It’s often assumed that pretty much anyone who is well educated and speaks two languages will have the translation skills necessary to translate to a high standard.
Nothing could be further from the truth!
In fact, very few people have the combination of basic skills needed to be a professional translator.
That is, the knowledge, attributes and abilities to consistently produce translations that are both accurate and read naturally and elegantly in the target language.
1. Excellent writing skills
First and foremost translators must be very good, and not merely adequate, writers in the target language. They need a way with words, the ability to write with flair.
They also need to be able to write well across a variety of text styles - promotional and marketing, formal/legal, casual or colloquial, technical, etc.
This effectively eliminates most of the population!
A point to note is that excellent writing ability is first developed over many years in the education system and then honed with further experience.
This means it is extremely rare for someone to become a talented and error-free writer if his/her education wasn’t conducted in that language.
This is why professional translators will translate only into their native language, or more correctly the language they were educated in, not into second and third languages.
Simply put, unless someone has excellent expression and writes particularly well in their native language, they won’t have the basic skills needed to work professionally in the translation field.
2. Advanced language knowledge and ability
Translators need excellent knowledge of the language they translate from.
Anything less than near native-speaker ability and they will inevitably be prone to misunderstandings of meaning and missing subtle nuances in the text.
And that means their translations won’t always be accurate.
Translating from a language you know somewhat but not to a high level risks making errors you won’t even be aware you’ve made.
Realistically, few people learning a foreign language actually reach this level.
Thus acquiring a genuinely advanced level in the second language is a must-have skill for the professional translator.
3. Attention to detail
In addition, translators need certain personality traits.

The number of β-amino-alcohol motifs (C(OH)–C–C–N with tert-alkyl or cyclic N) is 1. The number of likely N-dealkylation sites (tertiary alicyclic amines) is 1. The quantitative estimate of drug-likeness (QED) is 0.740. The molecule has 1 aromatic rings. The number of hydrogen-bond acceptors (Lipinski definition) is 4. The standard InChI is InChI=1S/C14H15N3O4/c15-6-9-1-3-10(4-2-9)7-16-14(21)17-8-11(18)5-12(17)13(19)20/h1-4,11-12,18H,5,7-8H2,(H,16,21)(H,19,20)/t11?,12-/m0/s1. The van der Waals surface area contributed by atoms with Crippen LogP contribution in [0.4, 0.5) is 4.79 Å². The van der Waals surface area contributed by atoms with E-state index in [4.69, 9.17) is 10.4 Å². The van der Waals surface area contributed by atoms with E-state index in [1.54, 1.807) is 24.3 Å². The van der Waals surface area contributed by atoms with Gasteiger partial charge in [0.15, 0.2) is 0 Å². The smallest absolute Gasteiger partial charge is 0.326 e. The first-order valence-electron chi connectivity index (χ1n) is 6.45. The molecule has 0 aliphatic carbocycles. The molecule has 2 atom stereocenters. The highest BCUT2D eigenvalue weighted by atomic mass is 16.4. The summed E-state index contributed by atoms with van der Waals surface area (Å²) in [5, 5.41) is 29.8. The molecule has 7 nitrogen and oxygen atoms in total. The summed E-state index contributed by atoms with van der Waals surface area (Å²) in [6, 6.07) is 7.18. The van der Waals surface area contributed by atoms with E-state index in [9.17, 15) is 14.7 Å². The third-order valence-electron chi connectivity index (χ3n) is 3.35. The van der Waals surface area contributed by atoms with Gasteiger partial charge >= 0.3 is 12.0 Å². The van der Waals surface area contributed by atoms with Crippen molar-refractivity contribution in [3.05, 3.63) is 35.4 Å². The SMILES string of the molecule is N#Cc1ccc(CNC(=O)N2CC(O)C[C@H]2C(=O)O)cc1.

They need excellent attention to detail, the tenacity to solve translation difficulties, must be highly accurate, and have the application to follow systematic processes to ensure accuracy.
Good translators are often perfectionists and take pride in their professionalism and the quality of their work.
Conversely, people who tend to favour quantity over quality, speed over accuracy, generally don’t make great translators. They don’t have the instinctive focus or application to ensure everything is always fully accurate and well-worded.
4. Sound translation and review processes
Because the act of translating involves surprisingly complex mental processing, it is a challenging and demanding task.
Therefore unless sound methodology is used, the resulting translations can have shortcomings, sometimes serious. We’ve discussed this in detail in another article – the five step translation process.
As a result, another of the key skills a translator needs is a robust translation process. This is where training comes in. Professionally trained translators are taught best practice methodologies in their translation degree courses.
Conversely, someone who hasn’t been professionally trained is unlikely to instinctively adopt and use completely reliable translation processes.
Best practice involves a 5 step process which includes very specific self-checking and review steps. Untrained translators are typically weak in these areas.
And having poor quality control checks inevitably leads to issues of accuracy and substandard expression.
The role of experience in improving translation skills
The above are the four basic, indispensable translation skills any translator must have if they are to consistently produce translations of professional standard.
Any yet, in themselves they are still not enough.
We’ve said that translation education is necessary to learn sound and reliable translation processes. However at graduation the translation studies graduate is still unlikely to be a fully accomplished translator.
Initially they are often a little too literal. They can concentrate so much on translating every nuance of meaning that their quality of expression suffers. Their translations can have some slightly clumsy or unnatural wording.
With time and experience they overcome this.
This means there is no substitute for experience, and competence and translation quality levels typically increase markedly after a few years translating full time.
The proviso here though is that their work is peer-reviewed. This would be the case if they work for a reputable translation company.
However it is much less likely if they work as a freelancer or in other industries.
Without constructive feedback, improvement in quality will likely be much slower, and can sometimes stall altogether.
So, our key tip to any budding professional translator wanting to improve their translation skills and quality: gain experience.